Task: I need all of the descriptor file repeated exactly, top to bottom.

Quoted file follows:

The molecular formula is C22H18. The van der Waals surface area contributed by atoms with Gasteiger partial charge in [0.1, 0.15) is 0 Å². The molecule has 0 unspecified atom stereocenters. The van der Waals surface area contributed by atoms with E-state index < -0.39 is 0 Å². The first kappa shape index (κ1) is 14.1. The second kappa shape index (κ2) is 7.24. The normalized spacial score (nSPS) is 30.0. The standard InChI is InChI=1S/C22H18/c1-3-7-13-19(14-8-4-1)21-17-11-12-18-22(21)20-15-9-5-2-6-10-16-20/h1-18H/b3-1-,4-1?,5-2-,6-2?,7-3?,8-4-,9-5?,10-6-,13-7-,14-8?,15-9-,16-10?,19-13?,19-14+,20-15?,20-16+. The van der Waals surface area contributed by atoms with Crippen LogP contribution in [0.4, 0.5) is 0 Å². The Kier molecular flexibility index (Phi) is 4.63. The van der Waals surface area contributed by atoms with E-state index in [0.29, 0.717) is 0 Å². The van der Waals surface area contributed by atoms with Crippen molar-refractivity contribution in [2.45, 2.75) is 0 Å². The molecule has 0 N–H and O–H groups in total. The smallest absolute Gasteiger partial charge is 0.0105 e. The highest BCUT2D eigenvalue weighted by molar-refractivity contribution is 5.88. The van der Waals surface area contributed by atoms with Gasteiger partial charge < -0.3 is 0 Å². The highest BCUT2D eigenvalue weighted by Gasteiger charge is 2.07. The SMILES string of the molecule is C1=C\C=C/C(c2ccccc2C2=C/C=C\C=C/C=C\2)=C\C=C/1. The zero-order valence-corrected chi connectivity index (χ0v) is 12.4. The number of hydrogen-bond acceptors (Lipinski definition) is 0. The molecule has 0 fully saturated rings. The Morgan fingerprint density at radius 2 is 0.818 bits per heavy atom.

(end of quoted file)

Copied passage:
The molecular formula is C22H18. The van der Waals surface area contributed by atoms with Gasteiger partial charge in [0.1, 0.15) is 0 Å². The molecule has 0 unspecified atom stereocenters. The van der Waals surface area contributed by atoms with E-state index < -0.39 is 0 Å². The first kappa shape index (κ1) is 14.1. The second kappa shape index (κ2) is 7.24. The normalized spacial score (nSPS) is 30.0. The standard InChI is InChI=1S/C22H18/c1-3-7-13-19(14-8-4-1)21-17-11-12-18-22(21)20-15-9-5-2-6-10-16-20/h1-18H/b3-1-,4-1?,5-2-,6-2?,7-3?,8-4-,9-5?,10-6-,13-7-,14-8?,15-9-,16-10?,19-13?,19-14+,20-15?,20-16+. The van der Waals surface area contributed by atoms with Crippen LogP contribution in [0.4, 0.5) is 0 Å². The Kier molecular flexibility index (Phi) is 4.63. The van der Waals surface area contributed by atoms with E-state index in [0.29, 0.717) is 0 Å². The van der Waals surface area contributed by atoms with Crippen molar-refractivity contribution in [2.45, 2.75) is 0 Å². The molecule has 0 N–H and O–H groups in total. The smallest absolute Gasteiger partial charge is 0.0105 e. The highest BCUT2D eigenvalue weighted by molar-refractivity contribution is 5.88. The van der Waals surface area contributed by atoms with Gasteiger partial charge < -0.3 is 0 Å². The highest BCUT2D eigenvalue weighted by Gasteiger charge is 2.07. The SMILES string of the molecule is C1=C\C=C/C(c2ccccc2C2=C/C=C\C=C/C=C\2)=C\C=C/1. The zero-order valence-corrected chi connectivity index (χ0v) is 12.4. The number of hydrogen-bond acceptors (Lipinski definition) is 0. The molecule has 0 fully saturated rings. The Morgan fingerprint density at radius 2 is 0.818 bits per heavy atom.